Skip to content

Thoughts on LinkedIn groups for media brands

This is icon for social networking website. Th...

Image via Wikipedia

LinkedIn has certainly grown in importance for me in the past year since TheMediaBriefing.com started.

We run a group now running at just under 500 members and it’s been very rewarding to have started some interesting discussions, that have fed into and inspired articles on TMB and hopefully proved useful to people in our community. Here are some entirely unscientific thoughts based on what I’ve learned and also what I see from other groups from media brands:

  • Saying ‘what do you think?’ isn’t always enough to get a discussion going. Often people will say to themselves “er, I don’t think anything” and move on to answering emails. If you ask a  specific questions, it might result in some specific answers. Rory asked people what advice they’d give a younger version of themselves – the title of an article he did for the site – and 25 comments later the thread is still going (my favourite tip: “Go into investment banking”).
  • Shovelware can be useful, but not always. We added the LinkedIn sharing buttons to every page on TheMediaBriefing, which is a good way for readers to add a story to their professional network. Some posts are shared more than 20 times, which for a professional B2B brand like TMB means our articles are being seen by 100s of senior media people – our core target audience. Increasingly, LinkedIn is being used a content discovery platform. But, adding a link to the group using the button only starts a discussion - it doesn’t develop it. Plus, the automated way LinkedIn’s API presents button-fed links looks automated and a bit inhuman. It doesn’t look like part of a lively community.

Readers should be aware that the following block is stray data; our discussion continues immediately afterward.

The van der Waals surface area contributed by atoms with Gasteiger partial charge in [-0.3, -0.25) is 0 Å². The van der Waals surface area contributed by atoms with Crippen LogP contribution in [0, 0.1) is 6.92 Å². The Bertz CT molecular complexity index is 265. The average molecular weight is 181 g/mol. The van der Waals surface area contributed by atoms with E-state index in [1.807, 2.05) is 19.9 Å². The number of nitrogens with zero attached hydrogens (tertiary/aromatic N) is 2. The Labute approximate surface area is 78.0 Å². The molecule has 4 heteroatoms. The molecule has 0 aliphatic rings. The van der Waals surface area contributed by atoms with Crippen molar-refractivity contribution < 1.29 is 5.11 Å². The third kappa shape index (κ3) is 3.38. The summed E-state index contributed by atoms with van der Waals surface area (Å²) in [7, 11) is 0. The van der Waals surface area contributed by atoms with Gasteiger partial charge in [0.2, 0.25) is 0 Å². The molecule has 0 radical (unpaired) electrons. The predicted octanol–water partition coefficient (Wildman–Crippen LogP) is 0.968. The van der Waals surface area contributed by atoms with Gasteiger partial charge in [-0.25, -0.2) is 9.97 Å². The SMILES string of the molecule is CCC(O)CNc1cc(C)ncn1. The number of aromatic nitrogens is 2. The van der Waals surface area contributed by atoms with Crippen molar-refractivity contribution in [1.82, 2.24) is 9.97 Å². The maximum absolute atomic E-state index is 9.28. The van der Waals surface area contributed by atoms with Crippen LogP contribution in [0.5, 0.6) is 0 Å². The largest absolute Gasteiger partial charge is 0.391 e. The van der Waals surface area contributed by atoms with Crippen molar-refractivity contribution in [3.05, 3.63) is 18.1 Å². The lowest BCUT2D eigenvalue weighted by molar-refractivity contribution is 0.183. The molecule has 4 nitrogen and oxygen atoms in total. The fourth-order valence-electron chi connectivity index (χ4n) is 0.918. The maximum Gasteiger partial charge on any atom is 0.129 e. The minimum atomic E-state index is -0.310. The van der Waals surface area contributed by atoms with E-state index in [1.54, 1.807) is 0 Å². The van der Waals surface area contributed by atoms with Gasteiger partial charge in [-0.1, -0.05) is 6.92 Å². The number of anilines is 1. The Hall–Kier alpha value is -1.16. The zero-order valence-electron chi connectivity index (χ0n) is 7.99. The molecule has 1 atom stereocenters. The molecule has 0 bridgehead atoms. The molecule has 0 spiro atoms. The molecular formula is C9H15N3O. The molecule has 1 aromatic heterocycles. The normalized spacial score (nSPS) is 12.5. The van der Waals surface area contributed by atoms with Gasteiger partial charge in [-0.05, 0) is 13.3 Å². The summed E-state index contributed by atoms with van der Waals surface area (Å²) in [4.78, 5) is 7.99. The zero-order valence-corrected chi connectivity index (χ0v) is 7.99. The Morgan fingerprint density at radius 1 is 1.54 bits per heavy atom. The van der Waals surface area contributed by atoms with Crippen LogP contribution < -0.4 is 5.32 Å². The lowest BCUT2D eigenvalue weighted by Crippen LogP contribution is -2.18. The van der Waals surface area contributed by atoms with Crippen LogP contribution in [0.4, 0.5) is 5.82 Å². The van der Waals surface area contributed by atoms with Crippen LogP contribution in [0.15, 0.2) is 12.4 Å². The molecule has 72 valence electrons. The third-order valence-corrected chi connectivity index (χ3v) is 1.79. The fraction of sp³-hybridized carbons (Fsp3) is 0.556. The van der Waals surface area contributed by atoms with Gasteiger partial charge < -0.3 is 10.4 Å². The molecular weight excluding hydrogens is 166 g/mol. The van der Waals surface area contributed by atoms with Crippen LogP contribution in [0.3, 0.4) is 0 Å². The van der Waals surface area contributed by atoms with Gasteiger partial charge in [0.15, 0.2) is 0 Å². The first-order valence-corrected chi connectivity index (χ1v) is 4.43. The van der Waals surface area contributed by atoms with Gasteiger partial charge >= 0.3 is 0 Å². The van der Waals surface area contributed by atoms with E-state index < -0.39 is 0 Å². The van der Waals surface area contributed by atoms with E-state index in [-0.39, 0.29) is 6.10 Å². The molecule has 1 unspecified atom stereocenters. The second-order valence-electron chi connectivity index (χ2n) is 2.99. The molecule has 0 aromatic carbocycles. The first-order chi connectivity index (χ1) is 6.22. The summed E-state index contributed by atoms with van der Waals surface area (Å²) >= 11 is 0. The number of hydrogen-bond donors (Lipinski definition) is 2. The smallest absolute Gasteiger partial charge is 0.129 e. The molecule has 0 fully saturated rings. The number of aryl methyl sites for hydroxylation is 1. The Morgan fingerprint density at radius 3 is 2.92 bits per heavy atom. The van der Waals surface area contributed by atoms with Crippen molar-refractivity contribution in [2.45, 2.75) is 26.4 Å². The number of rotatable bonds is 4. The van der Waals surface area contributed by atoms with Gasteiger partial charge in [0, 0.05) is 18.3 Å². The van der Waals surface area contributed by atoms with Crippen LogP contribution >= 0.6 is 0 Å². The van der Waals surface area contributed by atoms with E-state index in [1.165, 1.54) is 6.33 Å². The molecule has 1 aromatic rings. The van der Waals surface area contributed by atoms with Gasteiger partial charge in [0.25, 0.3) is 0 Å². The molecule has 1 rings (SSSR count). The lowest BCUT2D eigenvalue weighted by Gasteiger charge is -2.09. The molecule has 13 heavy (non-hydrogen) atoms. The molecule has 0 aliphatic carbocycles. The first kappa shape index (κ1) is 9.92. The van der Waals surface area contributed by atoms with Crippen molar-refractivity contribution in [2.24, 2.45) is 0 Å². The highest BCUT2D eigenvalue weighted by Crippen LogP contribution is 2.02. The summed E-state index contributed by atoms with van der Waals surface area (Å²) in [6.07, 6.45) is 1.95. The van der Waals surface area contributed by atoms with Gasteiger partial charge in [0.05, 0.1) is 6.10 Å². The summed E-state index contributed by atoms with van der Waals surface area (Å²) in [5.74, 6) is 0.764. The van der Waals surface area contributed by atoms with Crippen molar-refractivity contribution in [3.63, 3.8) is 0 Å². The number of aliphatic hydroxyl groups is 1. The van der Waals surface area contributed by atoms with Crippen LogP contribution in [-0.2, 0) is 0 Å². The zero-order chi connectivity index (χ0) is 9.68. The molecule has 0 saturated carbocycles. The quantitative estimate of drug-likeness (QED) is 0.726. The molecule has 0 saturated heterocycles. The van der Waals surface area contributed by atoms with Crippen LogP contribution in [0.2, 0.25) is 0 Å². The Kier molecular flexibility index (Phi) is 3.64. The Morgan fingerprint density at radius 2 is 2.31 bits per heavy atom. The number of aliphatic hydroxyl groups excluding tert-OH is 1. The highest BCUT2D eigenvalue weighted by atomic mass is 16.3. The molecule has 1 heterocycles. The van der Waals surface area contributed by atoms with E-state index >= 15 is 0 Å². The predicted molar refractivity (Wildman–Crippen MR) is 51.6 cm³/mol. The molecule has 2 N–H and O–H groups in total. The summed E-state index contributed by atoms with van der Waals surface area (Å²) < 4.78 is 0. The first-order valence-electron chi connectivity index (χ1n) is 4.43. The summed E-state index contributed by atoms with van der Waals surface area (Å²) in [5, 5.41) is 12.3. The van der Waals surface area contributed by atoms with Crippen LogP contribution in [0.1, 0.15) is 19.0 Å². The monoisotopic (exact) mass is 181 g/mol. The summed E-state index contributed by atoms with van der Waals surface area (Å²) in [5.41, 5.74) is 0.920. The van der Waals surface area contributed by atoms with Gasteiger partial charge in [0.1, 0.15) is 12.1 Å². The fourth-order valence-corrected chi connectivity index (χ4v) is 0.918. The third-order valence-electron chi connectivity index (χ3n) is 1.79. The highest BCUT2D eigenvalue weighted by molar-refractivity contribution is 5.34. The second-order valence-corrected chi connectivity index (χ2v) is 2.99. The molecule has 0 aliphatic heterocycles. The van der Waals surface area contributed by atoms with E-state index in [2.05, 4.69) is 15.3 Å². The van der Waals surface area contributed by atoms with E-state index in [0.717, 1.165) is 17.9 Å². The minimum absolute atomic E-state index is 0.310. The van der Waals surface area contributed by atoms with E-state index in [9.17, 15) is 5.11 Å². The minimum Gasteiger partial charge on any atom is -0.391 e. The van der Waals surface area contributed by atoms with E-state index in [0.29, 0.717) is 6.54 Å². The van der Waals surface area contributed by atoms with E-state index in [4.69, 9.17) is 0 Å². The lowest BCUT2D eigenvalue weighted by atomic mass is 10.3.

• Posts with more comments get more comments: the first thing people see when they log in to the group are the “Most popular”, “Latest updates” and “Managers’ choice”. As with news articles, people drop into the discussions with lots of comments and are far more likely to add their thoughts when people (particularly people they know) have already said something. Not many people like to be the first to say something.
  • Be tough but fair on self-promoters: It’s only a matter of time after starting a LinkedIn group before someone posts a link promoting their site or product. We even get people linking to their own discussions elsewhere. There’s an easy way to deal with this: “Mark as promotion”. This takes the link into the promotions section and out of the main discussion list. I’m more than happy for people to start a thread on something and link to themselves if appropriate (TMB likes linking in a big way, of course), but it has to be a discussion, not just a link-dumping, traffic-boosting exercise. Some marketers do this on an automated basis, incidentally.
I’d be very interested to hear any tips or advice anyone else has, or links to guides that are worth reading.
Enhanced by Zemanta